Former President Trump's reelection campaign had to return $122.7 million to donors after they realized they were being charged repeatedly. People who donated, say, $500 were being charged that amount not just once, but every month—or even every week—until the election. To avoid being overcharged, donors had to get through the fine print and uncheck a box, the New York Times reports. A second box, which arrived already checked, doubled contributions. In time, lines of bold type were added that drowned out the fine print about opting out, and the wording about unchecking the box was no longer in bold. The practice fits the definition of "deceptive design," a user-experience designer said. "It should be in textbooks of what you shouldn't do," he said. The head of the National Association of Consumer Advocates said, "It's unfair, it’s unethical and it's inappropriate."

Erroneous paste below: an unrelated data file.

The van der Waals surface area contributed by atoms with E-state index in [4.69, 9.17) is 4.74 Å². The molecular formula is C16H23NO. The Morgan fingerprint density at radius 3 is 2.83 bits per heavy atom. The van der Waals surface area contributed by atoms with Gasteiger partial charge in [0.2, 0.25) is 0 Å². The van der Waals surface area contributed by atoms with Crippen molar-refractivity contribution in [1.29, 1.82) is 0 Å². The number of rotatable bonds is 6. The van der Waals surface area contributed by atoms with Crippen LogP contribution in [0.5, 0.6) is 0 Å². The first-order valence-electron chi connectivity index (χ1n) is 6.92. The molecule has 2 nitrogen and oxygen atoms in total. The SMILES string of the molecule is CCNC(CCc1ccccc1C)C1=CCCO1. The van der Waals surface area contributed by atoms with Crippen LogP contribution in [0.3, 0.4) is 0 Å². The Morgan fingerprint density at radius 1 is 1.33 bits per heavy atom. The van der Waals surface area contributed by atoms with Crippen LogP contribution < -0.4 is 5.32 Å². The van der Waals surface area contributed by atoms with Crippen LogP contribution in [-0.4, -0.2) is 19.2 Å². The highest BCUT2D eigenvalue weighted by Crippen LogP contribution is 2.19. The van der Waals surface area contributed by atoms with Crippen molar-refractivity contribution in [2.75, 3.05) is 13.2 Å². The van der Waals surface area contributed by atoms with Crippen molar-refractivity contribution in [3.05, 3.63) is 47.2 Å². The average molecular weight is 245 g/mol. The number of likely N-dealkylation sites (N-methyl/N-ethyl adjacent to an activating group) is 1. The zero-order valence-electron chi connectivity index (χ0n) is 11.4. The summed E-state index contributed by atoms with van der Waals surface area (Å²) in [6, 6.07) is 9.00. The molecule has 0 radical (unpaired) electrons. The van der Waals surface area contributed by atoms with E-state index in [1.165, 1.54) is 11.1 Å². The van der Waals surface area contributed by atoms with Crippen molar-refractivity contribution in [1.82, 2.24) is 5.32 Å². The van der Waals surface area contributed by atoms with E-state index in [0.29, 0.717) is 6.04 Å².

Banks and credit card companies were swamped with fraud reports about the charges from WinRed, the site that raised the money for Trump's campaign; Trump had told supporters in March to send money directly to him, not the Republican Party. WinRed keeps 30 cents of every donation, plus 3.8% of the total amount, while the Democrats' version, ActBlue, is a nonprofit. WinRed kept its fees even when the donation was refunded, for a total take before costs of about $5 million on Trump's fundraising. A 78-year-old in California gave $990 through WinRed in September, then was charged that amount seven more times. "Bandits!" he said, adding, "I can’t afford to pay all that damn money." A Trump spokesman, Jason Miller, said formal credit card disputes showed few complaints of fraud, per the Hill. "The fact we had a dispute rate of less than 1% of total donations despite raising more grass-roots money than any campaign in history is remarkable," Miller said. (More Donald Trump stories.)